States Profiting the Most From Sin
U.S. law allows Americans to engage in certain activities that are known to be risky and unhealthy. Every day, Americans enjoy vices like smoking cigarettes, drinking alcohol, and gambling. Taxes imposed on these activities are commonly known as “sin taxes.”
States collected nearly $60 billion in revenue from such taxes in 2016, the most recent year for which data is available. It is up to each state to regulate gambling activities, like casino gambling, or lotteries. States also control the rate at which alcohol and cigarettes are taxed, leading to wide fluctuations in each state’s revenue from these activities.
To determine the 10 states profiting the most from sin, 24/7 Wall St. reviewed revenue from sin taxes as a percentage of the state’s total tax revenue. Data is from the Census Bureau’s State Government Finances report and the American Gaming Association’s “State of the States” 2017 report.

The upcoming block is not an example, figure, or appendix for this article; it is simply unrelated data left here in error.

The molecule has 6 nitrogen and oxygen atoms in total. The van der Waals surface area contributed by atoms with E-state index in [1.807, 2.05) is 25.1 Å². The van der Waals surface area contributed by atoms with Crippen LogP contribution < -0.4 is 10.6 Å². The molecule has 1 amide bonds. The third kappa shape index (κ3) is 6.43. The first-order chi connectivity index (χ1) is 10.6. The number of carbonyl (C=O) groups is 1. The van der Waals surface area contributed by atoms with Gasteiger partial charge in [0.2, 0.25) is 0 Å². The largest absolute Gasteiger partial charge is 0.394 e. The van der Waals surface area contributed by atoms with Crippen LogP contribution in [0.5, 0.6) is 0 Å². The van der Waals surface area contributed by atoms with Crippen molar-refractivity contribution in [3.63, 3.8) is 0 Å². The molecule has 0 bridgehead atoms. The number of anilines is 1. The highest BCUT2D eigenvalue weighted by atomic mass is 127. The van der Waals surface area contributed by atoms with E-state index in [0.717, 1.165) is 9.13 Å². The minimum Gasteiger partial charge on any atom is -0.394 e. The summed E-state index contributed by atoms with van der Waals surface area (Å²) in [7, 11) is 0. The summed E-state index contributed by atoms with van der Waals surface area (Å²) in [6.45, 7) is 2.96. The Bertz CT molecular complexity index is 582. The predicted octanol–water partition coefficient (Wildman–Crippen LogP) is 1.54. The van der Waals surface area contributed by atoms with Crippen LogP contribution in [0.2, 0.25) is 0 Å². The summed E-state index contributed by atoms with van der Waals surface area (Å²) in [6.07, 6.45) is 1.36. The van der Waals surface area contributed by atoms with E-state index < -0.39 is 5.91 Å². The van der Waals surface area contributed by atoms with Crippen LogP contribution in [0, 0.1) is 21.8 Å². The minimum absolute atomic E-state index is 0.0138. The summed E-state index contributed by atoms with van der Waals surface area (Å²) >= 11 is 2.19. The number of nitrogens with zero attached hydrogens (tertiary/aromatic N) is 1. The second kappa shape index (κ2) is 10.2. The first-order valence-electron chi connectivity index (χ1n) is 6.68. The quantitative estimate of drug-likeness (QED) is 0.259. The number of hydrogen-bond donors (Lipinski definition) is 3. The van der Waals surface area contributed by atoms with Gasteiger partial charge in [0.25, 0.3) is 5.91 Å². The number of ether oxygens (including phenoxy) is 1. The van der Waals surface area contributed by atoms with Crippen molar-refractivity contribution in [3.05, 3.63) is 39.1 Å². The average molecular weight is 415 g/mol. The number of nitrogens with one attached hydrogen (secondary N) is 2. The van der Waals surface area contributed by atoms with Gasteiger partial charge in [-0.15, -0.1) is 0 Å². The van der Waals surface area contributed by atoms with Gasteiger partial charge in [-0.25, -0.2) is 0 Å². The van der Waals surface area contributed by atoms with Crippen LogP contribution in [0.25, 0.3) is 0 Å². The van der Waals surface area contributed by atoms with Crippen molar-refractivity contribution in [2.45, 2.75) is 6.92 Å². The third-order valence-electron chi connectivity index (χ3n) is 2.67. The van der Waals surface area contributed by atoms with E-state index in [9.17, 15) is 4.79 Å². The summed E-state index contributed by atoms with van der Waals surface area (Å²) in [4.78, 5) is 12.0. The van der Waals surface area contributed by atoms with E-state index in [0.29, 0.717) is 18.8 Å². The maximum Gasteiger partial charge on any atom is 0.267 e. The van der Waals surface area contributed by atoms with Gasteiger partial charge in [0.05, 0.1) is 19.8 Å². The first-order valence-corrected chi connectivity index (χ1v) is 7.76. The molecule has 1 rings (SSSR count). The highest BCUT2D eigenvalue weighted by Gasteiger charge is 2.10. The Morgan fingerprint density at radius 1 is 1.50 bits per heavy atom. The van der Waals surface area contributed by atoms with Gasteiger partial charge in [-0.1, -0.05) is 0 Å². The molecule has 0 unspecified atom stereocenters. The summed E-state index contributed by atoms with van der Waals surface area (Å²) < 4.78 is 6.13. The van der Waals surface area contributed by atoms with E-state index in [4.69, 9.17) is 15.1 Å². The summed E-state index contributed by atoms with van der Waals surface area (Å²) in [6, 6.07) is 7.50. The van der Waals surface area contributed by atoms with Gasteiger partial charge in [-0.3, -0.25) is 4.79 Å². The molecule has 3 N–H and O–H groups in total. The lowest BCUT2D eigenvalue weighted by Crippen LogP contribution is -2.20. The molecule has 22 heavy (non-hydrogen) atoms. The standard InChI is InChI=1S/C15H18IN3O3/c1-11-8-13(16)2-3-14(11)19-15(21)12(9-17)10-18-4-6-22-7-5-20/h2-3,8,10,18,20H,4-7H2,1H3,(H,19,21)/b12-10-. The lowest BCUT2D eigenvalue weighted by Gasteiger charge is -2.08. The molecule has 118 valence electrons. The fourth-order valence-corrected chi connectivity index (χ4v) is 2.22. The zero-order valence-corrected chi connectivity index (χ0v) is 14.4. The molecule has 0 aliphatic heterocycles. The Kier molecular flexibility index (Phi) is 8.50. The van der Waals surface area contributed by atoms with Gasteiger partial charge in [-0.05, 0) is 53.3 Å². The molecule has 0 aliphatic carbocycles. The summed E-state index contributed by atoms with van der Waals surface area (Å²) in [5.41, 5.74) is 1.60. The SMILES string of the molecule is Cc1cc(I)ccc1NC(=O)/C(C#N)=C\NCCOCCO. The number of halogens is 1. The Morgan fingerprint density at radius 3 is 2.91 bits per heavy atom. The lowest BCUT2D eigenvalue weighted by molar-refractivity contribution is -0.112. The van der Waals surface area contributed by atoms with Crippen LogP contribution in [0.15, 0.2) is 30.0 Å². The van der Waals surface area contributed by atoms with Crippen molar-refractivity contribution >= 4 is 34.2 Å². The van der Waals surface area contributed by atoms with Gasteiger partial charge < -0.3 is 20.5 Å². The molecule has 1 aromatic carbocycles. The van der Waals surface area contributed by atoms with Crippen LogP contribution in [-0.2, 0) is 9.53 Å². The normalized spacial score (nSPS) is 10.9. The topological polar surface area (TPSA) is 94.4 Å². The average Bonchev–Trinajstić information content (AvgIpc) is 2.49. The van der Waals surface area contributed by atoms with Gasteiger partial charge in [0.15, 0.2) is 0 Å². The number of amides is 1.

Residents of states profiting the most from sin are not necessarily shouldering a greater tax burden than most other Americans. Only one state on this list ranks among the top 10 states where Americans pay the most in taxes.
States have differing shares of revenue from sin taxes because of differences in laws and populations. Even if a state has very high tobacco taxes, it may not collect much in cigarette taxes if a small share of residents use tobacco. States can change the excise tax rate on alcohol, tobacco, and more as a way to increase state revenue as well as encouraging residents not to take part in these activities. Different alcoholic drinks, such as liquor and wine, can be taxed differently. Each state has its own tax rate for beer — this how much beer is taxed in your state.